On the “election” campaign trail

The Army chief was asked if all of this was about a military party being formed to run in the junta’s “election.” He responded, saying “that was a matter for the future.”





Royal military training and death

23 06 2017

A few days ago, Prachatai reported on another case of a soldier’s death while training. This kind of report is common as military officers sanction hazing, torture and repeated beatings of recruits and lower ranks.

This case is about “a soldier who allegedly died from ill-treatment during military training….”. Sub Lt Sanan Thongdinok “drowned to death on 6 June 2015 while swimming as part of the King’s Guard Regiment training course.”

The soldier “was forced to swim back and forth repeatedly by a trainer at the 1st Infantry Regiment King’s Own Guard in Bangkok until he became too tired and drowned before trainers could rescue him.”

A doctor from the Central Institute of Forensic Science “testified on 15 June that the soldier died from being submerged for longer than five minutes, causing heart failure, hypoxia and bleeding in the brain, liver, and kidneys, adding that his head had also sustained bruises from being hit with a blunt object.”

The “trainer was also in the swimming pool, but did not help Sanan when he was drowning.”

The hearing is ongoing.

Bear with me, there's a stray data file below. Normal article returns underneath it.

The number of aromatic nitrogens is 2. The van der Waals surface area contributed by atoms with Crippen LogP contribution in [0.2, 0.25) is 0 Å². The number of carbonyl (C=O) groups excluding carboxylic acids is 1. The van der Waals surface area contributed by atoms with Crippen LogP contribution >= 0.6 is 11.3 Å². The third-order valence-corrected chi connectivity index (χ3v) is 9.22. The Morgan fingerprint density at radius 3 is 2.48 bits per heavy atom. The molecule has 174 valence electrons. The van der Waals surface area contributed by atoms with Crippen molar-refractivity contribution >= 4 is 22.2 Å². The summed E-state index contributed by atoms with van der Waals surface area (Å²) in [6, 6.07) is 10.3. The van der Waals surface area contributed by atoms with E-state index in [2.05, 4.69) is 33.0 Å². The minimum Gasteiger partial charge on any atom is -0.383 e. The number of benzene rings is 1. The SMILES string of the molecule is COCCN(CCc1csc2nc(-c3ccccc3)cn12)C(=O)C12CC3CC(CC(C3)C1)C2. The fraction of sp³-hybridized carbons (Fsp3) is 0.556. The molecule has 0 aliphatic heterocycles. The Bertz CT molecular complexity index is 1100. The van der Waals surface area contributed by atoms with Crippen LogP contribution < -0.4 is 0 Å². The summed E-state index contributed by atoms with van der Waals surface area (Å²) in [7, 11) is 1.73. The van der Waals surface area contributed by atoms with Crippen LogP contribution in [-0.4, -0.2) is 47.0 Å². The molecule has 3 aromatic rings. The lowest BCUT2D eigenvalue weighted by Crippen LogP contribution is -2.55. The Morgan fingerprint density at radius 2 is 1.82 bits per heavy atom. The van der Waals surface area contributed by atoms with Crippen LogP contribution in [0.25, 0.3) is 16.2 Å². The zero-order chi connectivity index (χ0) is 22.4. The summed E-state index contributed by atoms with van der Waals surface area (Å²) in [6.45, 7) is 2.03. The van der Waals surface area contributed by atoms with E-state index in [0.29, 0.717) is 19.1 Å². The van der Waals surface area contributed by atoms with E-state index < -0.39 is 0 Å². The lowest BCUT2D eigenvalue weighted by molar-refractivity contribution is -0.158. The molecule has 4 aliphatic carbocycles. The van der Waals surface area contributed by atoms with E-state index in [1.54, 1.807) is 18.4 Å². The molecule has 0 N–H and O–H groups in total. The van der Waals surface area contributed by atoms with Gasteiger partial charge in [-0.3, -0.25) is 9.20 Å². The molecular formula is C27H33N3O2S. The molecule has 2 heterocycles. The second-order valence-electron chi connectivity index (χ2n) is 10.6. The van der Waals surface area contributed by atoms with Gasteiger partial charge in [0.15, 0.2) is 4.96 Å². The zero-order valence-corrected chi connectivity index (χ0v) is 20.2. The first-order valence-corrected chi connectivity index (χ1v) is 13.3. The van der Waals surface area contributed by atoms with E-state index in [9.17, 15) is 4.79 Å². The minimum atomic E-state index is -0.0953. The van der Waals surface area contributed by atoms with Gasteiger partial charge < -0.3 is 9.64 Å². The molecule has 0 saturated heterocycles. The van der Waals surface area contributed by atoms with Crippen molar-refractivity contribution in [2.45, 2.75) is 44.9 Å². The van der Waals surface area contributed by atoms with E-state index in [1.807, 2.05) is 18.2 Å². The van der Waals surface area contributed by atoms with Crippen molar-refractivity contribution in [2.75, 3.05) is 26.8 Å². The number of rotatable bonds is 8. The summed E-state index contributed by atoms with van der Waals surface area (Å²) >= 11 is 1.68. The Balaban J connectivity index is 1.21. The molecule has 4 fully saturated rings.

King Vajiralongkorn takes a personal interest in the training of the King’s Guard troops. In recent times, one of his concubines, Suthida, was catapulted to the rank of General in the unit.





2010 military crackdown report

21 06 2017

In a post at New Mandala that almost slipped by, Kwanravee Wangudom reports that an English-language edition of Truth for Justice, consisting of six selected chapters from the mammoth Thai-language fact-finding report by the People’s Information Centre, is available.

The 300+ page report can be downloaded as a PDF at the PIC website.

The earlier 1300+ page Thai report can also be downloaded.

The Thai version was published in Thai in 2012. The English version was edited by Kwanravee.

PIC’s report “is produced in the hope that it will stimulate a wider global discussion on truth, justice and reconciliation in the deeply-divided Thai society, and perhaps elsewhere.”

It might even cause some rethinking about the murder of citizens by military leaders who now run the dictatorship. It might also cause some rethinking about the manner in which the leaders such as Abhisit Vejjajiva and Suthep Thaugsuban have not be held responsible.





Updated: Guns and grenades II

5 06 2017

The military’s response to the guns and grenades arms trading events of recent days is interesting.

For a start, as The Nation reports, the “National Council for Peace and Order has instructed regional Army officers to investigate recent cases of weapon trafficking.”

Yes, that’s the military junta telling its minions to “investigate” itself. Military “investigating” military is the basis of these events. The military has long demanded this privilege, but in the current circumstances, where the military controls government, all ministries, and so much more, accusations of conflict of interest seem too limited. The military state suffocates everything. It is a military dictatorship.

Statements that Army chief General Chalermchai Sitthisart, who is the junta’s “secretary,” “telling officers to get tough on criminals who tried to avoid detection by new methods such as using social media and couriers to transport drugs and weapons” misses the issue completely.